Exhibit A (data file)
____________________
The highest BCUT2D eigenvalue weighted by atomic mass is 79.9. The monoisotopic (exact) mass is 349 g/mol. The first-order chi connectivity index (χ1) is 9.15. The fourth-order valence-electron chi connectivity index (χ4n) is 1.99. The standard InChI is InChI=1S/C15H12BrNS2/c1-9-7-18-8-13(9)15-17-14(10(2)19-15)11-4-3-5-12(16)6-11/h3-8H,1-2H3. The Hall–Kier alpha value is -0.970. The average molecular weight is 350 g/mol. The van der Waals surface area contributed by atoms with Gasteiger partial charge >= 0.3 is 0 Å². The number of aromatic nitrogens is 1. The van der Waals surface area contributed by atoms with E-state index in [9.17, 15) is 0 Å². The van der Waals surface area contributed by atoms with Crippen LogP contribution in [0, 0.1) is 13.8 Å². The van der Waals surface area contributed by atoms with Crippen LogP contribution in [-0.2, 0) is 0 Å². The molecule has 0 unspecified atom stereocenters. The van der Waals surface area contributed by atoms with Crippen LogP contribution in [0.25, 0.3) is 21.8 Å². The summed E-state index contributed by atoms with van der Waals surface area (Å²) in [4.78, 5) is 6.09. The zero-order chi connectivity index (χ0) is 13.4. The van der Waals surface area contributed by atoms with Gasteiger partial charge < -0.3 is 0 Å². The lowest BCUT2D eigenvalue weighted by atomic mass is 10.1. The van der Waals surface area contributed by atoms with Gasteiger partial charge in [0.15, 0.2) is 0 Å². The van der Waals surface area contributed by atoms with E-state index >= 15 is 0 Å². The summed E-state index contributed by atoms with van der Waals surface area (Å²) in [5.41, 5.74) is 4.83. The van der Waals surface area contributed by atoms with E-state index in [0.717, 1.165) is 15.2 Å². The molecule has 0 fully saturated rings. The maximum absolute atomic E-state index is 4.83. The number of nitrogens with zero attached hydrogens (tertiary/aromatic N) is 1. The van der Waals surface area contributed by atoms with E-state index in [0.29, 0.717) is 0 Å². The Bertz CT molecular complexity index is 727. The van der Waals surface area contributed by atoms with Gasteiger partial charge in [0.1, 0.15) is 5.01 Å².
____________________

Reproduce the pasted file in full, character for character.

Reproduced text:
The highest BCUT2D eigenvalue weighted by atomic mass is 79.9. The monoisotopic (exact) mass is 349 g/mol. The first-order chi connectivity index (χ1) is 9.15. The fourth-order valence-electron chi connectivity index (χ4n) is 1.99. The standard InChI is InChI=1S/C15H12BrNS2/c1-9-7-18-8-13(9)15-17-14(10(2)19-15)11-4-3-5-12(16)6-11/h3-8H,1-2H3. The Hall–Kier alpha value is -0.970. The average molecular weight is 350 g/mol. The van der Waals surface area contributed by atoms with Gasteiger partial charge >= 0.3 is 0 Å². The number of aromatic nitrogens is 1. The van der Waals surface area contributed by atoms with E-state index in [9.17, 15) is 0 Å². The van der Waals surface area contributed by atoms with Crippen LogP contribution in [0, 0.1) is 13.8 Å². The van der Waals surface area contributed by atoms with Crippen LogP contribution in [-0.2, 0) is 0 Å². The molecule has 0 unspecified atom stereocenters. The van der Waals surface area contributed by atoms with Crippen LogP contribution in [0.25, 0.3) is 21.8 Å². The summed E-state index contributed by atoms with van der Waals surface area (Å²) in [4.78, 5) is 6.09. The zero-order chi connectivity index (χ0) is 13.4. The van der Waals surface area contributed by atoms with Gasteiger partial charge < -0.3 is 0 Å². The lowest BCUT2D eigenvalue weighted by atomic mass is 10.1. The van der Waals surface area contributed by atoms with Gasteiger partial charge in [0.15, 0.2) is 0 Å². The van der Waals surface area contributed by atoms with E-state index >= 15 is 0 Å². The summed E-state index contributed by atoms with van der Waals surface area (Å²) in [5.41, 5.74) is 4.83. The van der Waals surface area contributed by atoms with E-state index in [0.717, 1.165) is 15.2 Å². The molecule has 0 fully saturated rings. The maximum absolute atomic E-state index is 4.83. The number of nitrogens with zero attached hydrogens (tertiary/aromatic N) is 1. The van der Waals surface area contributed by atoms with E-state index in [0.29, 0.717) is 0 Å². The Bertz CT molecular complexity index is 727. The van der Waals surface area contributed by atoms with Gasteiger partial charge in [0.1, 0.15) is 5.01 Å².